“If I go long enough without getting a compliment, I compliment myself, and that’s just as good because at least then I know it’s sincere.”
– Ruth Gordon
I’ve been writing quite a bit recently about cultivating good habits. (Previously I wrote about balancing your experiencing and remembering selves and crafting personal policies.) In this post I’ll talk a little bit about the benefits and dangers of rewards and self-reinforcement.
Rewards are powerful motivators and we should use every tool available to us in the quest to become better versions of ourselves. So how about rewarding yourself for going to the gym? After a good workout it’s tempting to indulge yourself with a rich meal or an ice cream sandwich. Won’t the positive reinforcement make you want to go to the gym more often?
Setting aside the obvious caloric difficulties, this kind of policy can lead to problems. You might end up going to the gym more often, at least in the short term, but only at the expense of your experiencing self. The pure joy of exercise will fade and you’ll find you’re only doing it for the eventual reward. Besides, if you’re only going to the gym to justify eating ice cream, intuitively it feels like you’re doing it for the wrong reasons.
Indeed, ongoing research since the 1970’s has shown that rewards can undermine existing motivations, even after the reward stimulus is removed.
Intrinsic Motivation and the Overjustification Effect
Alfie Kohn argues in Punished by Rewards: The Trouble with Gold Stars, Incentive Plans, A’s, Praise, and Other Bribes that external incentives have the power to sap intrinsic motivation for an activity. Take a child who loves playing piano and give her a reward for practicing, and you may end up with a child whose enthusiasm for music is permanently dampened.
This is known as the overjustification effect and, though counterintuitive, explains why the things we expect to be motivating, like salaries and bonuses, are often ineffective or even harmful to work performance.
Experimental psychologists Mark Lepper and Richard Nisbett demonstrated this in the early 1970’s with the following experiment: they divided a population of young children into three groups. They told Group A that they would get a ribbon as a reward for drawing. They rewarded Group B in the same way, but didn’t tell them about the ribbons ahead of time. Group C was simply allowed to draw for the same period of time and was not rewarded. Later on, during free play time, children from Group A spent significantly less time drawing than children from the other groups.
For the Group A kids, drawing changed from an enjoyable activity into an opportunity to receive praise. They interpreted (or justified) their own drawing behavior as happening because of the reward.
This effect has been replicated across a wide range of age groups and activities.
Notably, overjustification happens most strongly with larger rewards, and almost not at all (or even in reverse) with smaller ones: the former provides a plausible story for justification, while the latter leaves experimental subjects reinterpreting even boring activities as fun or interesting.
Despite the dangers, I do recommend experimenting with self-reinforcement. A great reference for DIY reinforcement training is Karen Pryor’s Don’t Shoot the Dog!: The New Art of Teaching and Training. (Even if you don’t have time to read the whole book, take a few minutes to look through this excellent set of notes.) Pryor suggests that most of us are severely under-reinforced for the habits we’d like to have:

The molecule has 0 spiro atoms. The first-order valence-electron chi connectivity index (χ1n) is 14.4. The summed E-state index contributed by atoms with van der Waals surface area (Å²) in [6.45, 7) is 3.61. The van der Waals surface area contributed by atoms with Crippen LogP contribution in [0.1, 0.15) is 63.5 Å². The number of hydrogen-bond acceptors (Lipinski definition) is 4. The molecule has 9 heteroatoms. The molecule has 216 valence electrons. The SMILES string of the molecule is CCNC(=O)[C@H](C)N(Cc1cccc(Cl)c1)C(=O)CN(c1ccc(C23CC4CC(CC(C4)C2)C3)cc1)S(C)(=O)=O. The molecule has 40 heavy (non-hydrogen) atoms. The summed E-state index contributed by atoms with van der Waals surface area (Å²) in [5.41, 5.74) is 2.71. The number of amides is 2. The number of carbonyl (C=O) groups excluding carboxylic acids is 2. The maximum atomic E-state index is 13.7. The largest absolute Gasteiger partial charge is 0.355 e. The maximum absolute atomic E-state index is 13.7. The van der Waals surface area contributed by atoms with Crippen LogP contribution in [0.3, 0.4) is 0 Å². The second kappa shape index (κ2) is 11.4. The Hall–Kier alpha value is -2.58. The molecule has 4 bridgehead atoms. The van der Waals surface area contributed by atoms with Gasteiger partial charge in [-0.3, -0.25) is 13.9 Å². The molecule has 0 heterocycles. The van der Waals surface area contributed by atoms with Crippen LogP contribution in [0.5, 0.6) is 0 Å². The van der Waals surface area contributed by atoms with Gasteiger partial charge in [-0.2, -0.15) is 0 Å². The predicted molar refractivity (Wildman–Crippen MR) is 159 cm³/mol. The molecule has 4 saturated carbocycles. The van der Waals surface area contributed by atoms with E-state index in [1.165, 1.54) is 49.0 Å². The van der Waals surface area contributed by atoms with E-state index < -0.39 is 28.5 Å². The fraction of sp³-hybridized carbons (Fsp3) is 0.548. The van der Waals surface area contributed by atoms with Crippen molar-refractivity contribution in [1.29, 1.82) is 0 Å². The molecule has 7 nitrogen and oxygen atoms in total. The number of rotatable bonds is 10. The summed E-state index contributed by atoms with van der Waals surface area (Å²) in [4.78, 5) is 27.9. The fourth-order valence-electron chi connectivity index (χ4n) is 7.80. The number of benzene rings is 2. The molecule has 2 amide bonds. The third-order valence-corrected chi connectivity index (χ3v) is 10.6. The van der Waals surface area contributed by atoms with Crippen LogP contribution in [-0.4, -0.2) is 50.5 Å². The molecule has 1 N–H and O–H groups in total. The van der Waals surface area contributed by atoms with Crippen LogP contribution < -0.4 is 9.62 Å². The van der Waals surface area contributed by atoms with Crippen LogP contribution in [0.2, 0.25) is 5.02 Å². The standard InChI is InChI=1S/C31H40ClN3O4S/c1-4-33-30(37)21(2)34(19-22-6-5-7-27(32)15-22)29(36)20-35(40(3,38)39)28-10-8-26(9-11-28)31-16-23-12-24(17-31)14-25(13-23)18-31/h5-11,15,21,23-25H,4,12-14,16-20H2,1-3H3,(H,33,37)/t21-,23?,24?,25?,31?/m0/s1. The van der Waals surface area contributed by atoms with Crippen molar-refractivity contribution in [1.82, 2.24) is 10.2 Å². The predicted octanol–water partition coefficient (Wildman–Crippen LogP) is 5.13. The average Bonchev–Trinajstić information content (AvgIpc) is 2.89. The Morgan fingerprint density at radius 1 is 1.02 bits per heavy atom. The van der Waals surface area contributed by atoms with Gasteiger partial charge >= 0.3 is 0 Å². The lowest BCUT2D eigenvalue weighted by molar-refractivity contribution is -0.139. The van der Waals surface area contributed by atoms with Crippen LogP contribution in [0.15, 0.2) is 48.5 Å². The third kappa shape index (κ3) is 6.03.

“[Self-reinforcement] is something we often neglect to do, partly because it doesn’t occur to us, and partly because we tend to demand a lot more of ourselves than we would of others.… As a result we often go for days at a time without letup, going from task to task to task unnoticed and unthanked even by ourselves. Quite aside from reinforcing oneself for some habit change or new skill, a certain amount of reinforcement is desirable just for surviving daily life.”
Here are some guidelines for effective reinforcement gleaned from Don’t Shoot the Dog! and my own experimentation:
- DO use small rewards (eat an M&M, smile to yourself, do a power pose, give yourself a compliment, or step out into the sunshine).
- DO use reinforcement for tasks that aren’t fun in themselves.
- Once you establish a consistent routine, try flipping a coin and only reward on heads (this is a very common technique in game design and might be familiar if you’ve ever been to a casino).
- Keep records and make graphs so that improvement can be seen at a glance and lapses are put into context.
- Reinforcements are most effective when they immediately follow the behavior you are trying to shape.
- The entire context is reinforced, not just the habit you are shaping: rewards can change the way you feel about the people you spend time with and the places you frequent, so be careful.
- DON’T punish yourself. Not only is it unpleasant, it’s surprisingly ineffective.
Before you set up an incentive scheme to “get yourself” to do something, think about the behavior you’re really reinforcing and think about whether you are willing to sacrifice the joy of the experience itself.
Also, be aware of the inherent limitations of self-reinforcement. The most effective reinforcements are those that convey information, and self-administered rewards don’t carry any new information about your performance.
Why all this talk about rewards and habits on a game blog? A big part of my motivation for producing Double Dynamo in the first place was curiosity: what makes people tick? how can I work most effectively? It’s certainly been rewarding working on my own habits as the project has gone from conception to implementation, and very soon, to launch.
Next up: the power of identity.
Curious about Double Dynamo? Watch the trailer.